Will India's [ Images ] cricketers accept the anti-doping rules in toto? Will the Board of Control for Cricket in India have its way?
These are the questions being asked in the wake of the Indian cricket board's refusal to accept the 'whereabouts' clause of the World Anti-Doping Agency and back its players' refusal to sign up to the directive.
The Indian cricketers missed the August 1 deadline to comply with the regulations, arguing that the whereabouts clause is "unreasonable".
The code states that an International Registered Testing Pool (IRTP) of players must be created, to nominate them for random testing, based on their ICC [ Images ] rankings. Players from the pool have to inform the ICC at the beginning of every quarter (three-month period) of the year, a location and time that they will be available for an hour each day in that quarter for testing.
However, the BCCI has asked the International Cricket Council [ Images ], a WADA signatory, to explore the possibilities of having a separate anti-doping mechanism of its own.
Sports Minister M S Gill on Monday opposed the BCCI's stance, and urged the cricketers and the Board to fall in line without cribbing. He dismissed the claim that the clause -- which requires players to inform about their whereabouts three months in advance for out-of-competition testing -- is an infringement on their privacy, saying, "We have accepted WADA regulatory testing and we adhere to it. Sportspersons should be clear in one thing that it is not getting into someone's life.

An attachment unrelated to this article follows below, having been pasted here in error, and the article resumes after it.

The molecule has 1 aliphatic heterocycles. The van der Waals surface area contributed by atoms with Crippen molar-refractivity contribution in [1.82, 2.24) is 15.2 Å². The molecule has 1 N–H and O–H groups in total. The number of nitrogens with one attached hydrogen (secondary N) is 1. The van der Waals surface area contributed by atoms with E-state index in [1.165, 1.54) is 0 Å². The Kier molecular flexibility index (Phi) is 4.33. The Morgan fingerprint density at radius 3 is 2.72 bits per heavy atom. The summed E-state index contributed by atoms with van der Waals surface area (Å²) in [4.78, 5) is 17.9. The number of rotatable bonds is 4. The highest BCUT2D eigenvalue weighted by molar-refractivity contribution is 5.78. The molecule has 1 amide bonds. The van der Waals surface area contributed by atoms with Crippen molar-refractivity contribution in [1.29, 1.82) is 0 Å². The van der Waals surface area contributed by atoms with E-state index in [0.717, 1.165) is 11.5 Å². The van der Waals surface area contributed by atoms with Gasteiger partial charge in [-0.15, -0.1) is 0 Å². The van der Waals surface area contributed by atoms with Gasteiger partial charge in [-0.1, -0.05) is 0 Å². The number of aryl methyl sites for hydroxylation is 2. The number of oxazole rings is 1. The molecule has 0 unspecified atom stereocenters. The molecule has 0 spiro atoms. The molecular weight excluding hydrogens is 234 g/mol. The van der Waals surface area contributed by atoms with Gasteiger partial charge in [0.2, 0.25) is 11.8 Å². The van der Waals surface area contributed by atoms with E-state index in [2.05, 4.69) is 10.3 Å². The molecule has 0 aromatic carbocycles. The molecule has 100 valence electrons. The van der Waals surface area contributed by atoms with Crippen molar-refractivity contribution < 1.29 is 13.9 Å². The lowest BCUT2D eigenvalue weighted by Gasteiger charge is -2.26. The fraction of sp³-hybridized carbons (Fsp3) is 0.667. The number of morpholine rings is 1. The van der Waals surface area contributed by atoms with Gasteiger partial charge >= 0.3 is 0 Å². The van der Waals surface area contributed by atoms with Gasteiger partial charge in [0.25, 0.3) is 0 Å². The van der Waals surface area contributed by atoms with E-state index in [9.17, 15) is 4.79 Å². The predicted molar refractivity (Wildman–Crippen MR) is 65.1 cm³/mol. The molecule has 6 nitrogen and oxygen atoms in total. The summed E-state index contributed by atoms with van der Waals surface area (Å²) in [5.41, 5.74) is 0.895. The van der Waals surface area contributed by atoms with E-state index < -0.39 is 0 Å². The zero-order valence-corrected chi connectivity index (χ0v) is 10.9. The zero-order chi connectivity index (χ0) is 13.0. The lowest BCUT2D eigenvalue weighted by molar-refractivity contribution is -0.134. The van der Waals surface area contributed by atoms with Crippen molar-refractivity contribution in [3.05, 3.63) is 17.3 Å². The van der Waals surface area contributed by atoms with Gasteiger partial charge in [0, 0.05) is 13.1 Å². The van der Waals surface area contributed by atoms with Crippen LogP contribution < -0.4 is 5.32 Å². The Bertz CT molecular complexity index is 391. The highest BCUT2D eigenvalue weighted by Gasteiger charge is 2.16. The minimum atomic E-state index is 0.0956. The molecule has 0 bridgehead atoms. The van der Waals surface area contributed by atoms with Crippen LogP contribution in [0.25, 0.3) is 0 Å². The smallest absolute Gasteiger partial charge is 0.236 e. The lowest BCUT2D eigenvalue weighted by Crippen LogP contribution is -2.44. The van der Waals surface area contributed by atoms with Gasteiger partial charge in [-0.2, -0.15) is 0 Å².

"All sportspersons should adhere to it and happily follow it, as so many sports federations and players are following it," Gill said.
Football, even though it is an Olympic sport, has refused to comply with the ruling. FIFA [ Images ], the ruling body, has proposed to WADA that only players they deem high-risk should be part of the 'whereabouts' clause.
Even top tennis stars like Roger Federer [ Images ] and Rafael Nadal [ Images ] have expressed reservations about the controversial clause, as they are not in favour of disclosing their availability at all times.
The dilemma for ICC, which became a signatory of WADA in 2006, is that if it fails to comply with the anti-doping norms fully it could affect the sport's chance of participating in competitions, like the Asian Games and Olympics [ Images ]. On the other hand, it also cannot go against a powerful member like India and bar Indian players from taking part in top international events like the World Cup and Champions Trophy [ Images ].
So, what's the solution to the latest controversy to hit Indian cricket? Are the Indian players and BCCI are right in not signing the anti-doping code? Should the players fall in line and sign up for the clause like all the other top athletes around the world?
Your take could help. Have your say!